Help! How do I show I have the skills to get a job?

Help! How do I show I have the skills to get a job?

Nottingham Law School

Having legal work experience such as vacation schemes, shadowing and pro bono projects is, of course, a great idea and provides plenty to discuss when applying for jobs. But what about the skills you’ve gained from other work – part time or short term vacation jobs in sectors such as retail and hospitality? Students often forget that these are relevant. They can make all the difference to your applications and interviews, Bethany Martindale  Nottingham Law School, LLB (Hons) Law (full-time) graduate explains.

What skills look really good?

1. Ability to work under pressure in busy environments

The ability to stay calm and focus on the customer in front of you is definitely transferable to a legal role. For example, you may have a client to interview or update, (working in legal roles is notoriously busy) and you probably also have a stack of paperwork to get through before the day is over. A firm will be keen to know that you have customer facing experience and that you understand how to make a client feel that you are giving your undivided attention. Client care is key to the success of any legal professional. Think about examples of times when you have demonstrated that excellent customer service in your previous jobs.

2. Commercial awareness and understanding business needs

Wherever you’ve worked, the goal of your employer will have been to be profitable and make money. The key is to focus on how you contributed to this. For example, I used to work as a food assistant for a huge international company. We were looking for ways to boost sales, so I suggested we provide free samples as a way to draw customer’s attention – and it worked!  This may seem incredibly small but the point is it wouldn’t have happened had I not suggested it. Businesses all exist because of individuals. Any way in which you have exceeded expectation and contributed to your employer’s success is worth a mention as it demonstrates initiative, innovation, enthusiasm and even commercial awareness!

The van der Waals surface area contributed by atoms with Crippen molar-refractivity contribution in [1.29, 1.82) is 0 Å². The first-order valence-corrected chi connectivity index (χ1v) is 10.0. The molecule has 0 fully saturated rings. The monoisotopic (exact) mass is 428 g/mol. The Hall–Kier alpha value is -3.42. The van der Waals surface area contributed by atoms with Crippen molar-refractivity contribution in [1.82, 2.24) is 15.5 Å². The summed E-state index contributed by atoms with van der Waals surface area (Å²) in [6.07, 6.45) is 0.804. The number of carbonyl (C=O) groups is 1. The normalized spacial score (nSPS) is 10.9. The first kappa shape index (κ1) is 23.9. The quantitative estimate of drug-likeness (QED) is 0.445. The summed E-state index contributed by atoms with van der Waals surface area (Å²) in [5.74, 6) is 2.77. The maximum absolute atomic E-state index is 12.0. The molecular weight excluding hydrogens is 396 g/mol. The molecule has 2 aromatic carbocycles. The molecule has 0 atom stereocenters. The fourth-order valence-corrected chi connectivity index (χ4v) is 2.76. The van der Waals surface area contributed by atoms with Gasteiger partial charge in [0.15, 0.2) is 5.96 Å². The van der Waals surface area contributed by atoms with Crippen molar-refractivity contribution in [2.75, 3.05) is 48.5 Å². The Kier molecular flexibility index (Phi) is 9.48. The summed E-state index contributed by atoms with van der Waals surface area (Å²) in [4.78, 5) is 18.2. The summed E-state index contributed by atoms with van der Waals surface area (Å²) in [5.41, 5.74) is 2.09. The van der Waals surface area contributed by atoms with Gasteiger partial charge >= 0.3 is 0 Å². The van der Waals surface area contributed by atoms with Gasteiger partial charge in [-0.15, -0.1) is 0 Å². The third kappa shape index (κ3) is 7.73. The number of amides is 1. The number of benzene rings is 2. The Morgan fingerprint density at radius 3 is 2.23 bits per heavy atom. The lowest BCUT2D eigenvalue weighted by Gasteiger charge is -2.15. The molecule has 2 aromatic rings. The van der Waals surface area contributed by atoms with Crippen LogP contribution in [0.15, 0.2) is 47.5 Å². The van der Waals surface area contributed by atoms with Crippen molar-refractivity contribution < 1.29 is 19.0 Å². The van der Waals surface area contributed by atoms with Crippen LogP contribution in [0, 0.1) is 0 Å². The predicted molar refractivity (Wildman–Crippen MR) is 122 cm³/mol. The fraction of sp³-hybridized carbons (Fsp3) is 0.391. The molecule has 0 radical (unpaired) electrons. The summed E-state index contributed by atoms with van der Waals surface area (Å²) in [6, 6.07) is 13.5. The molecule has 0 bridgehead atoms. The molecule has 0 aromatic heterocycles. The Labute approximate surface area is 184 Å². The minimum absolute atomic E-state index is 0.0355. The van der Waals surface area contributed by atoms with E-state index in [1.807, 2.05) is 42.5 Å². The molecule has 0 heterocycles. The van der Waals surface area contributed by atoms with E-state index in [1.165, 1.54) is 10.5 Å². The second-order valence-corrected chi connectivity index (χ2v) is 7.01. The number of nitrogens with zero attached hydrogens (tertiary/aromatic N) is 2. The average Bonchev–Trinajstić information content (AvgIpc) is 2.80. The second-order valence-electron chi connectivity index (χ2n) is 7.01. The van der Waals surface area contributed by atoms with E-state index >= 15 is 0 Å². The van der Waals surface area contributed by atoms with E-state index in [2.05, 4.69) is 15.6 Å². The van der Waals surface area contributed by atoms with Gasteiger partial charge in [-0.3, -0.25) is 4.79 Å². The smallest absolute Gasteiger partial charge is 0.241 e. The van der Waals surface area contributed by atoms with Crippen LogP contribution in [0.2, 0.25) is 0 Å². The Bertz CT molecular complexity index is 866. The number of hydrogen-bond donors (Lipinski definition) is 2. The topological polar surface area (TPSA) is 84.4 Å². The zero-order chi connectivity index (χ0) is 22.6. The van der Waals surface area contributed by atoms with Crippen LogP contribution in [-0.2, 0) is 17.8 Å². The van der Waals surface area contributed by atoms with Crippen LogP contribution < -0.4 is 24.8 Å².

It’s also useful to think about any changes the business underwent whilst you worked there. For example new products/menus, changes to branding or marketing strategies. How did you help to implement this effectively?

When I was working in a café section of a retail store the whole section was refurbished and re-branded with new products. During the change I went out of my way to educate other staff members and customers about the changes, to ensure it was marketed and promoted effectively. If you have any examples like this, it demonstrates to potential employers that you took the time to understand the business needs, its branding and that you contributed to the success of any changes made.

3. Time management and adaptability

A favourite interview question is ‘how do you prioritise tasks?’ I find this is hard to answer – although it’s something all students have to do – especially when we work part-time alongside our studies. But how can we explain the mechanism of what we do it? Each individual will have a different method for this so it’s important to think about what you do. Do you perhaps make lists and rate tasks in order of urgency/importance? However you do it, as students we all balance some commitments for example: personal studies, group project work, part time work, extracurricular activities, society membership and family/friend relationships. It’s vital to explain and provide examples of it – for example: “I have maintained a part-time job role whilst contributing to a team goal for a group study project and organising/attending an extra- curricular event” sounds really good as it shows you can balance a range of commitments. Explaining to potential employers how you organised your time and adapted to changing priorities and routines will show them you’re a flexible person who can help out a team in a variety of different ways.

Going forward….

The list of skills gained from part time employment is extensive and will vary from person to person. A good idea is to think about the benefits of what you’re doing now in your role and make a note of how it will transfer well into a future legal/graduate role. That way when interview preparation time comes around it hopefully won’t feel as daunting as you’ve got some ideas for answers ready to go.

One last thought, you might even want to blog. It’ll showcase your writing skills!

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